Years later, General Tomás Guardia Gutierrez, President-Dictator of Costa Rica
for 12 years, had the positive influence of his wife María Emilia Solózano
Alfaro10. In many occasions she persuaded him in the decision-making
processes on diverse issues. For the first time a Costa Rican first lady went to
Europe with her husband and participated in negotiations. She helped in bringing
nuns to Costa Rica from the Sion congregation. Her major accomplishment is
that she had a constructive persuasion over her husband, and advised him to
eliminate the death penalty in Costa Rica11, which was effective in the
Constitution on the 26th of April 1882. For this action she was declared on the
10th of April 1972 “Benemérita de la Patria”12, National hero.

During the XX Century, women in Costa Rica played a distinctive and active role,
by which they influenced society at large. New political and social ideas and a
gradual development of liberal and democratic institutions encouraged the
emergence of a new model of womanhood. The growth of the labor force allowed


10
  Acuerdo Legislativo # 1202 de 10 de abril de 1972, Título de Benemérita de la Patria para la Señora María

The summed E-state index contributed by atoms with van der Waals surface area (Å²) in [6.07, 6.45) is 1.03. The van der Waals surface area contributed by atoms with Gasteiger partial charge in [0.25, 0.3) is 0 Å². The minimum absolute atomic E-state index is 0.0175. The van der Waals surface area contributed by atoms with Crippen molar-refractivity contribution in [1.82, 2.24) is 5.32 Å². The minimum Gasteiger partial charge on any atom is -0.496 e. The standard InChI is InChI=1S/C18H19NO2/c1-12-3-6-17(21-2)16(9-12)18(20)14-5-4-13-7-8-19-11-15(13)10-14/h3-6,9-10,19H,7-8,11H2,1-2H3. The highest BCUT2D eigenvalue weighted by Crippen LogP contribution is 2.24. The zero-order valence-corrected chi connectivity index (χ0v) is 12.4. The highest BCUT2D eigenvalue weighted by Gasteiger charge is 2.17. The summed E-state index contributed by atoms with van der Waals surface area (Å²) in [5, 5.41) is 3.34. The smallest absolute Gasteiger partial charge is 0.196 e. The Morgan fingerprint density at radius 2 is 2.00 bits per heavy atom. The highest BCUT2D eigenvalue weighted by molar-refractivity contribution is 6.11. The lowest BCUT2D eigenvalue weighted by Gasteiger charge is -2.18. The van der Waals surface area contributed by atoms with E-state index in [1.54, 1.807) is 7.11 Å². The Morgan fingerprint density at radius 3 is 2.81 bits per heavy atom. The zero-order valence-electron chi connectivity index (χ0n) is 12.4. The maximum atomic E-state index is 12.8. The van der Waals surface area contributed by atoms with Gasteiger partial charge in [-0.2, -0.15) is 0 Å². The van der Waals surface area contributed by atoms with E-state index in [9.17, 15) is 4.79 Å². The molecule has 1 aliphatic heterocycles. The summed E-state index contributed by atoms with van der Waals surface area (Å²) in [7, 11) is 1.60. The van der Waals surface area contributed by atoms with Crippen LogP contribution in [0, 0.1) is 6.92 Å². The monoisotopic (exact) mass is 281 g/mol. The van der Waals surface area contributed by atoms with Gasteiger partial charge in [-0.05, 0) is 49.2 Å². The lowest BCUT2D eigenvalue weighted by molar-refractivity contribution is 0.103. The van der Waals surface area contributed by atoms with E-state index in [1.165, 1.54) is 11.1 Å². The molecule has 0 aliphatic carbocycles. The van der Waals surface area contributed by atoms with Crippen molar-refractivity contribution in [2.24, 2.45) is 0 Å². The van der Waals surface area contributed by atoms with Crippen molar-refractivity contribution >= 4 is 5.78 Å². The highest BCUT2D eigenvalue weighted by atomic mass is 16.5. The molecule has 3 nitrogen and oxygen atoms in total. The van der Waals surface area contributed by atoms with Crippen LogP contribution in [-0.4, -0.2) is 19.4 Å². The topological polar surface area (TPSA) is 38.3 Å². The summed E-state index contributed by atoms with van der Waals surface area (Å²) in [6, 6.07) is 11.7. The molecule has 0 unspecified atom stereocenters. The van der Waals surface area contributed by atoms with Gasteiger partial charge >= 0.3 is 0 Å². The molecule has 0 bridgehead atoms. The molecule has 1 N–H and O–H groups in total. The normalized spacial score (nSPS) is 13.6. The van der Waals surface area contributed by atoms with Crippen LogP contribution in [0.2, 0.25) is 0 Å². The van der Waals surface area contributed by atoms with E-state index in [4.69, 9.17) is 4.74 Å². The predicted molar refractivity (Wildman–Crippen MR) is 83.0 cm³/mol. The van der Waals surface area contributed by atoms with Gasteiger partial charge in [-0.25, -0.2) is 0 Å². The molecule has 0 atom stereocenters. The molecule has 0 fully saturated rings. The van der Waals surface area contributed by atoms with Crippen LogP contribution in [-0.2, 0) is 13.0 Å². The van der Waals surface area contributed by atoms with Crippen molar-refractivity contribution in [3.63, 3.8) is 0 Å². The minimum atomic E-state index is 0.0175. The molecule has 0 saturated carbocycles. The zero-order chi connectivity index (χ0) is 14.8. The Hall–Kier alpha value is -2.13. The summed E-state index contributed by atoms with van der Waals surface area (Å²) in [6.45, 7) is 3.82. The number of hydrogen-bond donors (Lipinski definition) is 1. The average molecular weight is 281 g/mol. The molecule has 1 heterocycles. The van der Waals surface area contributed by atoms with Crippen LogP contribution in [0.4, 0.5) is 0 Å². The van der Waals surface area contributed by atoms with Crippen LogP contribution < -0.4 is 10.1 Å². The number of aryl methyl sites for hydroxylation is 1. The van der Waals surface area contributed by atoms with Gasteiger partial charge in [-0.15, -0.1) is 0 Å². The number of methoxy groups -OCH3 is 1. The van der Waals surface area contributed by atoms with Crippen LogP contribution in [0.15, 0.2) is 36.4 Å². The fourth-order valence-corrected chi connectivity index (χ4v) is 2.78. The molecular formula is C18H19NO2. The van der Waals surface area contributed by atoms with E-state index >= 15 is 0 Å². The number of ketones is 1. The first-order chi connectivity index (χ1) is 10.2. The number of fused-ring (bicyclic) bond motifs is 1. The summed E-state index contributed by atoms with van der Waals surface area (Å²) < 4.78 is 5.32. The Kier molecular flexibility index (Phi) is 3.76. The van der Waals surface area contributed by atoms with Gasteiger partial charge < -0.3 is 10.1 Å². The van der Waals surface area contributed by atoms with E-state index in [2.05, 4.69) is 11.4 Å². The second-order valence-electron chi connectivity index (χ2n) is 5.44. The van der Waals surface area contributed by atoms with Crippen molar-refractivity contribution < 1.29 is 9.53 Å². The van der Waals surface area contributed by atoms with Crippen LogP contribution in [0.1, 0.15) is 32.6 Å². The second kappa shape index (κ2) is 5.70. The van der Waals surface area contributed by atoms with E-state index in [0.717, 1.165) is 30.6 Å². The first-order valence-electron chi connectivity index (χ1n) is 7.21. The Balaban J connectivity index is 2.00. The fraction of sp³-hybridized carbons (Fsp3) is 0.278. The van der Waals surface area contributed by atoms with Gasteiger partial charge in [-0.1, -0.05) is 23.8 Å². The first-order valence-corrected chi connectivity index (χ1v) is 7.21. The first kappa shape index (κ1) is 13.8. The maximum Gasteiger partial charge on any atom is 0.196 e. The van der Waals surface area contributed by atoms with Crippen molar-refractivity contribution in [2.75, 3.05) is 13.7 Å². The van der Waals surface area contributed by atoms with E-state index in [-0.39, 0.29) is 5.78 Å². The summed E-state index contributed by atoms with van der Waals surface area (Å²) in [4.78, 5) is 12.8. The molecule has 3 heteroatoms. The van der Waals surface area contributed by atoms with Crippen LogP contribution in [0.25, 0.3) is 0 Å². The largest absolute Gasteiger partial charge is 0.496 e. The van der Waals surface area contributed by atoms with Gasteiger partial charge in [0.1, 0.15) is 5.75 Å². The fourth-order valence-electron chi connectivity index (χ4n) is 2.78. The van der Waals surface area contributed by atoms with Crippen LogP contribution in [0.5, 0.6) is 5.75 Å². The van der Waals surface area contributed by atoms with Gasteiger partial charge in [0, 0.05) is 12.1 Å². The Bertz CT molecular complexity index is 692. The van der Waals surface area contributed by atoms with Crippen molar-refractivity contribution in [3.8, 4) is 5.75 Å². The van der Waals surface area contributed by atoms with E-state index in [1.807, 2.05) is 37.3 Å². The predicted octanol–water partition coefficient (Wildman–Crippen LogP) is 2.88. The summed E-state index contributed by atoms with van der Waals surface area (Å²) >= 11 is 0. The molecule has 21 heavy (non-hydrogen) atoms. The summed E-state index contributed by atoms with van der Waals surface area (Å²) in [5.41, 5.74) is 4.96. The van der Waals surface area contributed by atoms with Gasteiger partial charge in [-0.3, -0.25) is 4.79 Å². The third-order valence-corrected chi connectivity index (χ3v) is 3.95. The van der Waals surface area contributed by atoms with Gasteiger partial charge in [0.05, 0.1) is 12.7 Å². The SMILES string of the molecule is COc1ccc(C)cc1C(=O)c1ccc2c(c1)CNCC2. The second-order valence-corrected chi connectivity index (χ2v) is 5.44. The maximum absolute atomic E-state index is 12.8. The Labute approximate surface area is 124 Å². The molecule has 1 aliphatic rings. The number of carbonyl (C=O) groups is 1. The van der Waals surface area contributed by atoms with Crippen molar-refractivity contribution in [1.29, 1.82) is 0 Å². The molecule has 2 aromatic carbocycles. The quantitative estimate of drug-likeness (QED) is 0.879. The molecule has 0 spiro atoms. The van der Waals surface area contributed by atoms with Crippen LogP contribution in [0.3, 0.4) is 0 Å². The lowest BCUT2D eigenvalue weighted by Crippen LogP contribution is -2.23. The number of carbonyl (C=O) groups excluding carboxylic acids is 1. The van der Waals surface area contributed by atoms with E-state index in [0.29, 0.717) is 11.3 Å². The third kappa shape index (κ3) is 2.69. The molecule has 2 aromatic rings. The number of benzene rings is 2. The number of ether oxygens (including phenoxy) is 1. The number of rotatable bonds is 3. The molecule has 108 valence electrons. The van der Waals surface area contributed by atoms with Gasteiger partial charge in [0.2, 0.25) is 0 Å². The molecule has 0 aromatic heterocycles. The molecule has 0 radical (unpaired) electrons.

Emilia Solórzano de Guardia. Expediente N° 4753.
Sáenz Carbonell, Jorge Francisco; Fernández Alfaro, Joaquín Alberto; Muñoz Castro, María Gabriela. “Las
Primeras Damas de Costa Rica”, Instituto Costarricense de Electricidad ICE, 2001. Págs. 369-386.
Villegas Hoffmaister, Guillermo. “Bajo los Mangos”, Editorial UNED, 2000. Págs. 25-92.
Alvarado Quirós, Alejandro. “Nuestra Tierra Prometida”, Imprenta y Librería Trejos, 1925. Págs. 105-108
Revista del Colegio de Abogados de Costa Rica, 1947. Págs. 208-210.
Interview: Villegas Hoffmaister, Guillermo, 23 de julio de 2002.
Internet: http://www.racsa.co.cr/asamblea/galeria/beneme/emilia.htm
          http://www.tiquicia.org/pds/pd/23-XXIII.htm
11